The operation and development of Biological Resource Centres (BRCs) make necessary the use of software to manage all data relating to acquisition, characterization, production, storage as well as distribution of biological resources. At the beginning of this project, none of in-house developed software or commercial solution used by BRCs provided all the expected functions and this for a maximum of types of biological resources.
The purpose of this project, funded by a grant IBiSA GIS, was to develop a generic software, but flexible enough to meet the specific needs of each BRC, ensuring data traceability and compliance with regulations. This software must be distributable under a consortium agreement and interoperable with databases of national and international networks. Ten French microbial BRCs were project partners. In collaboration with the Biology IT Center (CIB) of the Institut Pasteur.
The application development (JAVA/JEE and PostgreSQL) was carried out by a service company in collaboration with BRC partners. The solution developed was composed of a public Web application and a private, BRC-LIMS application. A BRC partners data recovery was also part of the specification.
At the end of the project (start of production in January 2013), the BRCs had a custom-designed tool for the management of microbial strains (BRC-LIMS), and a Web application FBRCMi-catalog (accessible via www.fbrcmi.fr) acting as common catalog for all BRCs participating in the project. These tools allow both the internal management of biological resources, their external visibility, and export data to other sites.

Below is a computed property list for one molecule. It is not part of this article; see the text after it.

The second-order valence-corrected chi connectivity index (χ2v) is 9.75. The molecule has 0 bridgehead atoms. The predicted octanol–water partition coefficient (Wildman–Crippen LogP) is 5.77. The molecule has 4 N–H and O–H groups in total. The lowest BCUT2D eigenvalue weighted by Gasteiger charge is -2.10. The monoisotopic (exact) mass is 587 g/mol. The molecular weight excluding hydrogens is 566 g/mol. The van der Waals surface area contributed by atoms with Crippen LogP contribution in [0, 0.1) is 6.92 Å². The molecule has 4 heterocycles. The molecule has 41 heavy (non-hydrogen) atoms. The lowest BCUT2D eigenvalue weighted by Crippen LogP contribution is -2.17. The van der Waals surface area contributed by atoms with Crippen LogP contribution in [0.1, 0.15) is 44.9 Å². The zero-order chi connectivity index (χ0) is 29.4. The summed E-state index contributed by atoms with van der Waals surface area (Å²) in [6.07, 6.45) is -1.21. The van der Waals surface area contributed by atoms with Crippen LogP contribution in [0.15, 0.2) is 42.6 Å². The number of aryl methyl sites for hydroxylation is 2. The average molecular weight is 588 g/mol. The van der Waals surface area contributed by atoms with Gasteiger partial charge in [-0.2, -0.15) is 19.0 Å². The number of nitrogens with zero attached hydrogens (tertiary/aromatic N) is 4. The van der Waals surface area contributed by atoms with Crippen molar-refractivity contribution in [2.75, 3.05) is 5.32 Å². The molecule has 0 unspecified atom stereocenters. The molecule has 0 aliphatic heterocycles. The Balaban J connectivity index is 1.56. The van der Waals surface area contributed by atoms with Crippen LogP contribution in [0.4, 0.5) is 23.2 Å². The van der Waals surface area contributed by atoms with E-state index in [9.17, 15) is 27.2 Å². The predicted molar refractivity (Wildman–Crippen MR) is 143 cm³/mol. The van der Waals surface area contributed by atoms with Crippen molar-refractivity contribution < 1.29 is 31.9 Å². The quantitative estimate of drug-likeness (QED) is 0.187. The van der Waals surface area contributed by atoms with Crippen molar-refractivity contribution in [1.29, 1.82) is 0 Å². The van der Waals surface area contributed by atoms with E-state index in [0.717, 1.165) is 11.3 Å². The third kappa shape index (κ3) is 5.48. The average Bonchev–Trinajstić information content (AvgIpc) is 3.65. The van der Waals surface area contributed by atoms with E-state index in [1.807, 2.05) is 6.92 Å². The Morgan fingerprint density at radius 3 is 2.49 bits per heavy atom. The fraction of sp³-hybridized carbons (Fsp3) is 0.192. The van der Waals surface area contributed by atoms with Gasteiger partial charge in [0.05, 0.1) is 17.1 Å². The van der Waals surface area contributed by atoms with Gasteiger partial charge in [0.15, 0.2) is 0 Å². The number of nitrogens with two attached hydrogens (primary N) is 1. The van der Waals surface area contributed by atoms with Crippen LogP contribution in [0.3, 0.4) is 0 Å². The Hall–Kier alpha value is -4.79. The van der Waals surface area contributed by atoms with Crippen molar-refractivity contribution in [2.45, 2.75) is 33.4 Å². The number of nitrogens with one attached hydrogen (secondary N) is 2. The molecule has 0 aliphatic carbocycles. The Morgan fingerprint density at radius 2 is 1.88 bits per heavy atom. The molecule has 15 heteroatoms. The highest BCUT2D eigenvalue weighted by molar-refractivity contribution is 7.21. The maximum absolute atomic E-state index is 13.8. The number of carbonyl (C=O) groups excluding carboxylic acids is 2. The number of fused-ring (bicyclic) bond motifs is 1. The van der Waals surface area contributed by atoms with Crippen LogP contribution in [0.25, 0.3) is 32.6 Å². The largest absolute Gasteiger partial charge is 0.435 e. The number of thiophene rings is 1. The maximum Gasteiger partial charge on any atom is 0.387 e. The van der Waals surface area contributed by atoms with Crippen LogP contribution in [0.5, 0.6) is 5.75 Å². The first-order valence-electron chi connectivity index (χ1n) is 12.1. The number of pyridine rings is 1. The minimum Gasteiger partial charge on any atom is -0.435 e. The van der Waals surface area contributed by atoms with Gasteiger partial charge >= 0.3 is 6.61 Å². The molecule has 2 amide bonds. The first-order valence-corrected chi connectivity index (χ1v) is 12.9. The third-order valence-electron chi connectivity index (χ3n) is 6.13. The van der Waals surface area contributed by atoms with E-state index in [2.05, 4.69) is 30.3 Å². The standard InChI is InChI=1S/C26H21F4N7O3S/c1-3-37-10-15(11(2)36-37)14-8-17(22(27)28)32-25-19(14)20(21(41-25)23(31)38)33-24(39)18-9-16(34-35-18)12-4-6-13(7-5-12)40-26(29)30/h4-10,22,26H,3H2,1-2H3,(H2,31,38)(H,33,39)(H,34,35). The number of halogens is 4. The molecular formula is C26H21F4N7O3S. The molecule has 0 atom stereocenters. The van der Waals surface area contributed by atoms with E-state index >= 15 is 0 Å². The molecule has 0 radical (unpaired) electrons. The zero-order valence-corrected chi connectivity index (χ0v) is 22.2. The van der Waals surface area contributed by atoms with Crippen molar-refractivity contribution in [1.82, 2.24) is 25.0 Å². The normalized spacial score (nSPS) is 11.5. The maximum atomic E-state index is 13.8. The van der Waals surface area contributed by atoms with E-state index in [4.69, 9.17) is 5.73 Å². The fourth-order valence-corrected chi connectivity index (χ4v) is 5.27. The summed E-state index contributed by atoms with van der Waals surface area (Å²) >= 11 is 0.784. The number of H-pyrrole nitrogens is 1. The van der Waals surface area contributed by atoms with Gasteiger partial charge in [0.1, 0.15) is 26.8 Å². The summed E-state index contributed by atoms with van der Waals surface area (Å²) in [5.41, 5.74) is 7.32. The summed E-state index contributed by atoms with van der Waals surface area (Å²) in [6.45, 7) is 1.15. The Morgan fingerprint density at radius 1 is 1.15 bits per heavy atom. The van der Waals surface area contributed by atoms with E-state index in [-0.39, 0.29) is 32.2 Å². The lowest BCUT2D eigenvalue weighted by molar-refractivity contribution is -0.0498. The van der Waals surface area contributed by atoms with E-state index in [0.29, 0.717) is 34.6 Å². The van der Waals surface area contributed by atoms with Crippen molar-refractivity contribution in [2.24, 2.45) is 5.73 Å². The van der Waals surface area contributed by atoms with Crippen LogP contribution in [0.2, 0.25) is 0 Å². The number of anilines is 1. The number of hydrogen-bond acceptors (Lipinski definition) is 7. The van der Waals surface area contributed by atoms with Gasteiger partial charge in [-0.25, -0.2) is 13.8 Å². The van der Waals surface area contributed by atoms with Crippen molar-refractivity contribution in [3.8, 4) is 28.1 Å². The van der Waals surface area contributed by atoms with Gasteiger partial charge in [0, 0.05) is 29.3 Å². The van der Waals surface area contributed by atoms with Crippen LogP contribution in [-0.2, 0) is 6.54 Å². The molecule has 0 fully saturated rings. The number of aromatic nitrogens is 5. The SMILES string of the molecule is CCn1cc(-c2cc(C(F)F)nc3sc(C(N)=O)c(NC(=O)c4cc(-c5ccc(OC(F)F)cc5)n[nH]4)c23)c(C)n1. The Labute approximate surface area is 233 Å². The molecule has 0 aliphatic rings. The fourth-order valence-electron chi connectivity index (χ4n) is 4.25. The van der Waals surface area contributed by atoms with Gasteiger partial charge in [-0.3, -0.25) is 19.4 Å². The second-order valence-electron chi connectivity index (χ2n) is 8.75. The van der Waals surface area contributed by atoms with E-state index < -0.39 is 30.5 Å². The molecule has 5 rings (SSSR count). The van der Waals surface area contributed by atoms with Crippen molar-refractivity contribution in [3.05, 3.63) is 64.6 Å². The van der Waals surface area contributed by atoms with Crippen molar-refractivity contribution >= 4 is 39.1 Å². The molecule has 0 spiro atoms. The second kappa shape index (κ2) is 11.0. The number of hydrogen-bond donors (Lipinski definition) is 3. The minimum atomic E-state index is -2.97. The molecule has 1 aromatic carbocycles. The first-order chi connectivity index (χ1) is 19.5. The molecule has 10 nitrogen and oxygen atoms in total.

Since 2013, the CIB supports and maintains the software.
In conclusion, BRC-LIMS aims to be a tool used daily by BRCs to support users in their tasks and processes, sometimes complex for the management of biological resources.
These software applications, allowing data exchange, facilitate the establishment of a national network of BRC microorganisms and potentially others biological resource networks in the future.
It was designed to be generic, portable, interoperable and user-friendly as well as awareness of biodiversity represented in the BRCs to the scientific and industrial communities.